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Eco Pass system could start in July for city workers

Daily Planet staff
Saturday June 16, 2001

City workers may soon be riding buses free or for a minimal fare. 

Last week, the City Council authorized the city manager to negotiate with AC Transit to set up the program, known as the Eco Pass. 

It could be in place as early as July, one AC Transit official said. The program, based on similar transit projects in Santa Clara County and Boulder, Colo., is expected to cost between $97,000 and $130,000. 

There are currently some 1,600 full-time city employees eligible for the pass. The way it is expected to work is that the city will pay AC Transit a flat rate for all city employees whether they ride the bus or not.  

Councilmembers were able to combine two competing transportation  

recommendations Tuesday before voting unanimously to initiate negotiations with AC Transit.  

One recommendation, by councilmembers Kriss Worthington and Linda Maio, called for immediate negotiations with AC Transit to establish the pass.  

“We’ve been working on this for two-and-half years. The city and AC Transit should be sitting down and working on a program as soon as possible,” Worthington said. “If they do, they can have a program that will hit the ground running this summer.”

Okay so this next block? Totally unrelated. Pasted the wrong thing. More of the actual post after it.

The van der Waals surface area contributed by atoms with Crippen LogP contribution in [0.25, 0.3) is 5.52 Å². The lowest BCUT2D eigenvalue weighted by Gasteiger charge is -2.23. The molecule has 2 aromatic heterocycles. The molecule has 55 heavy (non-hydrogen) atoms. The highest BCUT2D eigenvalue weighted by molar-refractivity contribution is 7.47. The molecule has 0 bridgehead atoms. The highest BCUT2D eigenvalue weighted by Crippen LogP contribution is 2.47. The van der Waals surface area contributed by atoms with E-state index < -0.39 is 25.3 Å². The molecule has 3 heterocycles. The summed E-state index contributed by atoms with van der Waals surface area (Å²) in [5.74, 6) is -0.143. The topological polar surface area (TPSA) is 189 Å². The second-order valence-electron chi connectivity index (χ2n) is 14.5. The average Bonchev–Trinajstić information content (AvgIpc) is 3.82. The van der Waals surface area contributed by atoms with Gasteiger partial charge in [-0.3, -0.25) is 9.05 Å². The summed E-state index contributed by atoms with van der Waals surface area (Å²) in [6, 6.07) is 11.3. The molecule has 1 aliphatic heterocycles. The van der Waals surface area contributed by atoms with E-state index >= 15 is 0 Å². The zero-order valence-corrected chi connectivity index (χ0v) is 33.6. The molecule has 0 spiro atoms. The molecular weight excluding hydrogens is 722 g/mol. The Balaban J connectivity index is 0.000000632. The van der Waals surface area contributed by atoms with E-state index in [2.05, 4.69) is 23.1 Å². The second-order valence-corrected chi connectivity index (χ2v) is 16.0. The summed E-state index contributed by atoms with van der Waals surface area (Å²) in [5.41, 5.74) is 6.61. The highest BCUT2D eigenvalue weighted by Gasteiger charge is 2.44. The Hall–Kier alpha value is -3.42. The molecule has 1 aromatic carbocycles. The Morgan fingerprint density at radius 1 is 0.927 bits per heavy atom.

Worthington said the pilot program could serve as a model for other transportation programs that could include Berkeley Unified School District employees and ultimately all residents of Berkeley as well as other people who work in the city. 

The other recommendation from Mayor Shirley Dean and councilmembers Mim Hawley and Polly Armstrong also called for negotiations with AC Transit for a city employee pass, but they had wanted to include BUSD employees and BART. The Dean/Hawley/Armstrong recommendation also requested a report from the city manager on the feasibility of such a program. 

The two sides were able to reach a compromise in which the city manager was authorized to immediately begin negotiations with AC Transit to establish the Eco Pass while studying the feasibility of a broader program.  

“I’m really happy with the result,” Dean said. “We were able to get it done and without a bunch of council stuff.” 

Worthington said he also was glad to get a unanimous vote on the issue, but was concerned about when the city would begin negotiations with AC Transit. 

“This could be hashed out in a few meetings,” he said. “We have a pool of money in the budget and AC Transit is ready to go.” 

The city manager has put aside $300,000 in the proposed budget for alternate transportation and pedestrian safety programs. 

AC Transit Deputy General Manager Kathleen Kelly said the program should be easy to work out. “This is a great idea and we’re anxious to get started,” she said.  

Kelly said there are only a few details to work out such as what city employees will use for a pass and an effective way for AC Transit to track ridership under the program. 

Hawley said she also is pleased with the compromise and is eager to begin a marketing program that will promote the bus as an effective mode of transportation. “Some people haven’t been on a bus for a very long time and they need to be educated about where the busses go and how often,” she said. “We need to make riding the bus as easy as possible.”